Collaborative research on teaching and learning practices in high schools could pay off by improving coastal literacy in Connecticut.
“All residents of the state of Connecticut are intimately linked with the coastal ecosystem. Our state’s coastal resources provide food, jobs, and recreational activities” says Michael Finiguerra, a coastal scientist at the University of Connecticut. Yet, he notes, these coasts, like others, are faced with threats from pollution, altered land use, and environmental changes. A thorough knowledge about the processes that shape and change the coasts is necessary for making good decisions and policies, as well as for voter support. Finiguerra is a believer in teaching practices that both enrich the teaching experience and keep students interested. In the ecology classes he teaches, he’s taken students snorkeling, on numerous field trips, including a two-day camping trip to New Hampshire. “I love showing students that what they learn about in the textbooks surrounds them in their everyday lives.” In fact, some students have lamented that Finiguerra’s courses have transformed the outdoors from recreational to educational activities.
Finiguerra and Rachael Gabriel, an educational researcher also from UConn, want to improve Connecticut’s level of coastal literacy–the ability to understand, communicate and make informed decisions based on coastal sciences. But what factors most influence success in this task? We really don’t know. So, working with high school biology teachers, Finiguerra and Gabriel are implementing a Connecticut Sea Grant-funded educational research project designed to find out what factors are correlated with coastal literacy. They are focusing their efforts on high school biology classes, because classes at the high school level offer a broad opportunity to affect the overall future coastal literacy rates for the state. They also plan on testing their hypotheses to determine if including certain factors in curriculum can increase coastal literacy. “We want to create a roadmap of how schools can maximize their resources to improve coastal literacy values among their students. More informed students are, after all, more likely to protect our valuable coastal resources,” Finiguerra says.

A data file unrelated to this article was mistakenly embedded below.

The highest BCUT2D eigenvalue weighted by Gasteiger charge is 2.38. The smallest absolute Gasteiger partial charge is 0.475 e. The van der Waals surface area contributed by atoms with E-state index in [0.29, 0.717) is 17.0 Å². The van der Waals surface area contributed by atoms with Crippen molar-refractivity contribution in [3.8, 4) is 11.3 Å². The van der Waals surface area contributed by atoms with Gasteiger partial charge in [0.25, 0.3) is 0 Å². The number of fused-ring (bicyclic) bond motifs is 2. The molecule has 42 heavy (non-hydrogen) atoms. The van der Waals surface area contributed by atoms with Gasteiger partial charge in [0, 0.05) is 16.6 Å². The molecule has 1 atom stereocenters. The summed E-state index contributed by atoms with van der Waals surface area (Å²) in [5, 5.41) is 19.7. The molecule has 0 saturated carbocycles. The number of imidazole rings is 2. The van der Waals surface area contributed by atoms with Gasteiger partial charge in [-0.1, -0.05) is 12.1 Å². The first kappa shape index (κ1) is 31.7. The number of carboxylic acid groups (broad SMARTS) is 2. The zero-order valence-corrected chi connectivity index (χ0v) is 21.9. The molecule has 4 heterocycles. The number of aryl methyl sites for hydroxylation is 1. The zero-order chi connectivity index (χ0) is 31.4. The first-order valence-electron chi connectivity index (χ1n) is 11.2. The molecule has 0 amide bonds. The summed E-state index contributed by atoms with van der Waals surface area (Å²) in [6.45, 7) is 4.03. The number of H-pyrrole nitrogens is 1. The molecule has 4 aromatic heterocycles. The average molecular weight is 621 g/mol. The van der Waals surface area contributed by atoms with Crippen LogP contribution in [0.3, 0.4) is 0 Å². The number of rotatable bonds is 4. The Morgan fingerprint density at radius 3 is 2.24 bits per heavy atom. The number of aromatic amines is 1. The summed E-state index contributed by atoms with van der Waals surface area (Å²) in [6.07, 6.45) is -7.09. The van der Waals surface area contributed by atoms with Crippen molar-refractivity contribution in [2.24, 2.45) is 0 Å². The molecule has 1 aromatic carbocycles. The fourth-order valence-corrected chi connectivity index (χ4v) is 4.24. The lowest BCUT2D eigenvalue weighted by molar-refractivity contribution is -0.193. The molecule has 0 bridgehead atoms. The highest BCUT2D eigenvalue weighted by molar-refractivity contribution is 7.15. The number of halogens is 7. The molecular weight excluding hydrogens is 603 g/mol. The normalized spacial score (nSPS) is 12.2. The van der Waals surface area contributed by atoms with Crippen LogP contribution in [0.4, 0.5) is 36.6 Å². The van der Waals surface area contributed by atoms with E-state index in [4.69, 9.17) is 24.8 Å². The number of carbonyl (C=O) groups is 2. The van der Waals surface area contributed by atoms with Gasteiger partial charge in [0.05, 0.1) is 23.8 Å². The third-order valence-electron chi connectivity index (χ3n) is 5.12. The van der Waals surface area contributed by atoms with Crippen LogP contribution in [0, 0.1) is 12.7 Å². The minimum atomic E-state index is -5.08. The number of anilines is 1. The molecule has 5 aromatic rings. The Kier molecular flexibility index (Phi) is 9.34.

So far the team has contacted many STEM teachers through a variety of ways and also set up a booth at the Connecticut High School Teachers 2016 meeting. They want to attract science teachers interested in participating in the project and networking with peers. It is important that they get a wide range of participating schools, not just those that have marine science programs. Students in science classes taught by those teachers will be assessed on their knowledge of coastal processes. The teaching practices used and other information from surveys will be analyzed with the student assessment results to identify factors involved and approaches that may work best in the classroom. The project has another year to go, and the researchers expect to expand their efforts in 2017. A web site for this project has been created, at which teachers can find out more and sign on to participate: http://coastalliteracy.uconn.edu